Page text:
Our Lord's visit for a home-cooked meal left a lasting impact on even the smallest of towns. Bethany still suffers from religious tensions of her nearest neighbor, the Jerusalem which now is, and is in bondage with her children.The spades of the archaeologists disclose an odd course of growth over the years.
Map of Bethany. Source: TruthInScripture.net
Bethany, depicted in 1587, by Jean Zuallart. Wikipedia commons.
Most archaeological digs have merely uncovered more details of 4th century churches built near Lazarus' former tomb, to immortalize Jesus' miracle. In fact, all of the sites we read about in Scripture were venerated over the years, as a map from 1587 shows (left). Though written in Latin, you can make out the names of the Mount of Olives (A), the houses of Martha (D) and Simon the leper (I), and Lazarus' tomb (G). As recently as 1890, the little village still had that small town look and feel (right top photo).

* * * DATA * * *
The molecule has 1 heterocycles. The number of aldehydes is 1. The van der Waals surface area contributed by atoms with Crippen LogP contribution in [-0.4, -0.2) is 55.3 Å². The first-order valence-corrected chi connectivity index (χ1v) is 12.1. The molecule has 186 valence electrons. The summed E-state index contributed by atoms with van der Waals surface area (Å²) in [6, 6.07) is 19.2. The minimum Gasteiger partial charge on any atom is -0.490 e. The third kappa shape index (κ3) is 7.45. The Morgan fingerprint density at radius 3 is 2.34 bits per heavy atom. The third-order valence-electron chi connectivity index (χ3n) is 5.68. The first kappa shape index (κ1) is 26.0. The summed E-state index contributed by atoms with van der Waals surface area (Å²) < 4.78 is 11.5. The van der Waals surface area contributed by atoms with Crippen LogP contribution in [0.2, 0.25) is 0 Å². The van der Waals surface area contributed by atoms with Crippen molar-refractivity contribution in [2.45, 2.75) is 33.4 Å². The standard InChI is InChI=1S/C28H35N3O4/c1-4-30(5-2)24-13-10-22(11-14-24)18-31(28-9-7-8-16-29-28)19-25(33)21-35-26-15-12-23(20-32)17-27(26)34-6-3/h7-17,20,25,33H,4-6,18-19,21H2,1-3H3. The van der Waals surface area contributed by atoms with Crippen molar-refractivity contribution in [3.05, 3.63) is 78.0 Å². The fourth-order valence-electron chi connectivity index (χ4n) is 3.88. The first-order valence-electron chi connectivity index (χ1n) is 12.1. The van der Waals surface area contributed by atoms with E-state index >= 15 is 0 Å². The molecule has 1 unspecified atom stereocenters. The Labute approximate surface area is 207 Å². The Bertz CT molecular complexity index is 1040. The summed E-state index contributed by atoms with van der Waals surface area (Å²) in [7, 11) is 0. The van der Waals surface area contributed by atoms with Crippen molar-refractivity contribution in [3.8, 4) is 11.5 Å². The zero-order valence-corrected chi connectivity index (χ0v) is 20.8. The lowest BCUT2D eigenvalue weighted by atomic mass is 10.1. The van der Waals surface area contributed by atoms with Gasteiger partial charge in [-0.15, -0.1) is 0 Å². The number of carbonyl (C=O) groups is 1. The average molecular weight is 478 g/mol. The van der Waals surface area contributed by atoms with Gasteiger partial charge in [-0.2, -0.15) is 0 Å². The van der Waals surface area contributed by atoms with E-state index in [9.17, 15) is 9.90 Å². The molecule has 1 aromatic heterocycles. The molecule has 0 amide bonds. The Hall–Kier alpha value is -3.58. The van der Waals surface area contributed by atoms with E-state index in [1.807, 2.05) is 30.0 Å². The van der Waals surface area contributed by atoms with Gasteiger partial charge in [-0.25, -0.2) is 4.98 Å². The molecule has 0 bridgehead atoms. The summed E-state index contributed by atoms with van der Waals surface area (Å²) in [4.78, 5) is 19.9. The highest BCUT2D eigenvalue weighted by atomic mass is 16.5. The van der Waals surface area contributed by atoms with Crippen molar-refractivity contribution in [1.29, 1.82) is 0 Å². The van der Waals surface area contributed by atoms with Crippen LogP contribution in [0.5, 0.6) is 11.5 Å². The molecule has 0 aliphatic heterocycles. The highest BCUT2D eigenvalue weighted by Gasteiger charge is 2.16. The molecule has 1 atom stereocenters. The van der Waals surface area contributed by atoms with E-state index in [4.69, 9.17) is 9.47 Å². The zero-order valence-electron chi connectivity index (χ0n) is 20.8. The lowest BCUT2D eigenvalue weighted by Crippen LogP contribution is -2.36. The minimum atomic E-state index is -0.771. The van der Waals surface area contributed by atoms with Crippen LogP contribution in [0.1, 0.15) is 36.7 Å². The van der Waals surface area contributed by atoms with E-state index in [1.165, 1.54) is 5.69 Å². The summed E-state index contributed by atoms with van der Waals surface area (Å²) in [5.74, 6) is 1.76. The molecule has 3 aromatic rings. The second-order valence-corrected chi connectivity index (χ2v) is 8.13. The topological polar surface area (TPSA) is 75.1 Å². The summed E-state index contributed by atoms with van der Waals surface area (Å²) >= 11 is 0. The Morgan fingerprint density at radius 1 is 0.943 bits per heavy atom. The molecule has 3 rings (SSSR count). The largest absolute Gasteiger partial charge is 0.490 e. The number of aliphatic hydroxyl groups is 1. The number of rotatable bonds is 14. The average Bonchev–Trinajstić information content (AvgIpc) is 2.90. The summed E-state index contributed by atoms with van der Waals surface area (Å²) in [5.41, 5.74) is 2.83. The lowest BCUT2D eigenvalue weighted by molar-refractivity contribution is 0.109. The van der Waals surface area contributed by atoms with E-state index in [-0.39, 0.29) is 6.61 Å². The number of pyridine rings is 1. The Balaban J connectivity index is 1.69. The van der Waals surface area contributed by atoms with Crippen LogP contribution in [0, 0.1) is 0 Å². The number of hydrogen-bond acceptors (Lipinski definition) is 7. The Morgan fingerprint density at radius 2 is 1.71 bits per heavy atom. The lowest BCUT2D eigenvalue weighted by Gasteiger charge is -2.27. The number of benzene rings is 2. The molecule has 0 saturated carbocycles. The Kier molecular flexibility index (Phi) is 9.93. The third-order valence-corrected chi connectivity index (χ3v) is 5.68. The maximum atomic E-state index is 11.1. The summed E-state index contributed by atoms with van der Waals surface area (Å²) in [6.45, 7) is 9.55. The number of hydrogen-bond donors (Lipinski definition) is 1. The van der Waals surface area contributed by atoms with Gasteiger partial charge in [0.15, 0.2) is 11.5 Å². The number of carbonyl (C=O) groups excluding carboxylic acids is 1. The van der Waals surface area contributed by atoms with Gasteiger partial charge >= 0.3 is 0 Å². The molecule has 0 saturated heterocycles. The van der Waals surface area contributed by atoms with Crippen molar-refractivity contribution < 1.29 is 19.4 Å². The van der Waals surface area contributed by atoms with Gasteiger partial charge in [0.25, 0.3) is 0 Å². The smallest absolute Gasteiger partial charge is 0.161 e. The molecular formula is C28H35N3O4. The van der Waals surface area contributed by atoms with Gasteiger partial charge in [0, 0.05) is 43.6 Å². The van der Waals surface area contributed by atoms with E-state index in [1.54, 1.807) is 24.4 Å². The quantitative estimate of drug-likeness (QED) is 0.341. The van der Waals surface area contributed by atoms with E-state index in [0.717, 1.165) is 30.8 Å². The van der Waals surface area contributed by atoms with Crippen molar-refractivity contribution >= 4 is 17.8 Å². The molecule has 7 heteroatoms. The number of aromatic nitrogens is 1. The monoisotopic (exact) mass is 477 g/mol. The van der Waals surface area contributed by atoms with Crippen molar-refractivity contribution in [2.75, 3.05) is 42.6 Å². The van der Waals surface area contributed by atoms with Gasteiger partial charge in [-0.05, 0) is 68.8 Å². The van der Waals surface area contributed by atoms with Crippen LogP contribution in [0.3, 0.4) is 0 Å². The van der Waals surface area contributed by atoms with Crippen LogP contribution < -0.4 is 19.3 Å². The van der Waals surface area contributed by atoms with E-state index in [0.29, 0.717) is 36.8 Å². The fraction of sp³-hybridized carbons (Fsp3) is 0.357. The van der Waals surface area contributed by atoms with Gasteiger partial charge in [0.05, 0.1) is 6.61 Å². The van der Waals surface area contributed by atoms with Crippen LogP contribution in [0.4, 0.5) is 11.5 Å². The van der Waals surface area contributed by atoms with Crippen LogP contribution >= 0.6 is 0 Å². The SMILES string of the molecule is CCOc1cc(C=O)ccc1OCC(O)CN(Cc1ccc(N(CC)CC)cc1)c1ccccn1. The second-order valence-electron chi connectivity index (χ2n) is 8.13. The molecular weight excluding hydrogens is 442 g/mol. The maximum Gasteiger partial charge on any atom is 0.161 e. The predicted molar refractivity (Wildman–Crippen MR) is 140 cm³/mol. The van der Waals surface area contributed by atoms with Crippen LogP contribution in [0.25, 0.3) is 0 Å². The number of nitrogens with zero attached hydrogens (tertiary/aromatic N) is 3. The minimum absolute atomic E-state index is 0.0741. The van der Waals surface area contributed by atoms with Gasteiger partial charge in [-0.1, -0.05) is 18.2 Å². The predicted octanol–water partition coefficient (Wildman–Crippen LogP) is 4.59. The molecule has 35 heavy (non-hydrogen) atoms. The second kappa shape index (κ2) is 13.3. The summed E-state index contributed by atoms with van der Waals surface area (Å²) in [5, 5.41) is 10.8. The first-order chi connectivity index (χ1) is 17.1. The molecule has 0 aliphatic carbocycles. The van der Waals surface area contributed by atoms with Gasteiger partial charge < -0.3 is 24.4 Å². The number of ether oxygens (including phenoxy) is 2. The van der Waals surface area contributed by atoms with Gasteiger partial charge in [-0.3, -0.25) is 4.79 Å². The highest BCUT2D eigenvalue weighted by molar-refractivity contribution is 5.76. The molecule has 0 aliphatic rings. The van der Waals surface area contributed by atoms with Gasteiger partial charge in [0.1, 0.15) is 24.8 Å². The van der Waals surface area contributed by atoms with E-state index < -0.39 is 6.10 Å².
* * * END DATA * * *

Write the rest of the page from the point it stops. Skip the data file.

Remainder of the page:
Colorized photo of Bethany, Felix Bonfils, circa 1890. Wikipedia commons.
The town still exists today, having grown from a rough mountain hamlet of 12-20 families, to the second largest Palestinian city in the Jerusalem Governate for a population of over 17,000 mostly Palestinian families. Known as Al-Eizariya (Arabic for "The place of Lazarus"), it now has a large Jewish/Palestinian wall as a security barrier (below), due to its proximity to the Temple Mount. Thankfully God's elect dwell in the Jerusalem which is above and is free, protected by Jesus.
Israeli separation barrier between modern-day Bethany and Jerusalem. Wikipedia commons.
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